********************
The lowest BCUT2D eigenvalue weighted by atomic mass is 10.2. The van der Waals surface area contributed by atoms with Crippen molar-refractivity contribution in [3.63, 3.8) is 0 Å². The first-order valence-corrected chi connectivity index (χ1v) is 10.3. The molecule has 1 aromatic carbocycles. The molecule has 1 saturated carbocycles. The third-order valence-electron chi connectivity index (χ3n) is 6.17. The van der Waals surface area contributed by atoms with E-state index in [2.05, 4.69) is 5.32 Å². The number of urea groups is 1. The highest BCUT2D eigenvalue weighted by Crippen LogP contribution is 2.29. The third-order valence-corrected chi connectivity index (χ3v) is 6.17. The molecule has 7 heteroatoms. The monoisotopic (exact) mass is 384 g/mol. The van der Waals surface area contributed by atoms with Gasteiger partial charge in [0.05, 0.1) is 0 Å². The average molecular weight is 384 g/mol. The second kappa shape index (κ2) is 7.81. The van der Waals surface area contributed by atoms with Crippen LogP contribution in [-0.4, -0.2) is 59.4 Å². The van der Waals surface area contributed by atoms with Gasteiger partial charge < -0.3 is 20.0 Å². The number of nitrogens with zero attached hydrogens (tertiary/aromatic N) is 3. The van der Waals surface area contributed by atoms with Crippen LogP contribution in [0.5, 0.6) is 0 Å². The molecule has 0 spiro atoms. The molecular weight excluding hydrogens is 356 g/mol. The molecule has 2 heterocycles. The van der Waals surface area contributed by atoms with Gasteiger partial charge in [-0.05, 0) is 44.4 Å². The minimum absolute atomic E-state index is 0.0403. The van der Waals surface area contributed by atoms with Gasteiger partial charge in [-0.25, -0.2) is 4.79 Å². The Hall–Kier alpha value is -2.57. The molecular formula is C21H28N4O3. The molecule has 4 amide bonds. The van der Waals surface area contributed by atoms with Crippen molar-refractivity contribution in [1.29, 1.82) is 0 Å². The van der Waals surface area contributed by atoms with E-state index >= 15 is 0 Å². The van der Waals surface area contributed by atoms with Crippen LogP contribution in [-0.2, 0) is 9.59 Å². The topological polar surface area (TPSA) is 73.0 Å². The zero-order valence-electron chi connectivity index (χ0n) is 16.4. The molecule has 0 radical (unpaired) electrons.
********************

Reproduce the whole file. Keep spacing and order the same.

The lowest BCUT2D eigenvalue weighted by atomic mass is 10.2. The van der Waals surface area contributed by atoms with Crippen molar-refractivity contribution in [3.63, 3.8) is 0 Å². The first-order valence-corrected chi connectivity index (χ1v) is 10.3. The molecule has 1 aromatic carbocycles. The molecule has 1 saturated carbocycles. The third-order valence-electron chi connectivity index (χ3n) is 6.17. The van der Waals surface area contributed by atoms with E-state index in [2.05, 4.69) is 5.32 Å². The number of urea groups is 1. The highest BCUT2D eigenvalue weighted by Crippen LogP contribution is 2.29. The third-order valence-corrected chi connectivity index (χ3v) is 6.17. The molecule has 7 heteroatoms. The monoisotopic (exact) mass is 384 g/mol. The van der Waals surface area contributed by atoms with Gasteiger partial charge in [0.05, 0.1) is 0 Å². The average molecular weight is 384 g/mol. The second kappa shape index (κ2) is 7.81. The van der Waals surface area contributed by atoms with Crippen LogP contribution in [-0.4, -0.2) is 59.4 Å². The van der Waals surface area contributed by atoms with Gasteiger partial charge < -0.3 is 20.0 Å². The number of nitrogens with zero attached hydrogens (tertiary/aromatic N) is 3. The van der Waals surface area contributed by atoms with Crippen LogP contribution in [0.5, 0.6) is 0 Å². The molecule has 0 spiro atoms. The molecular weight excluding hydrogens is 356 g/mol. The molecule has 2 heterocycles. The van der Waals surface area contributed by atoms with Gasteiger partial charge in [-0.05, 0) is 44.4 Å². The minimum absolute atomic E-state index is 0.0403. The van der Waals surface area contributed by atoms with Gasteiger partial charge in [-0.25, -0.2) is 4.79 Å². The Hall–Kier alpha value is -2.57. The molecular formula is C21H28N4O3. The molecule has 4 amide bonds. The van der Waals surface area contributed by atoms with Crippen molar-refractivity contribution in [1.29, 1.82) is 0 Å². The van der Waals surface area contributed by atoms with E-state index >= 15 is 0 Å². The van der Waals surface area contributed by atoms with Crippen LogP contribution in [-0.2, 0) is 9.59 Å². The topological polar surface area (TPSA) is 73.0 Å². The zero-order valence-electron chi connectivity index (χ0n) is 16.4. The molecule has 0 radical (unpaired) electrons.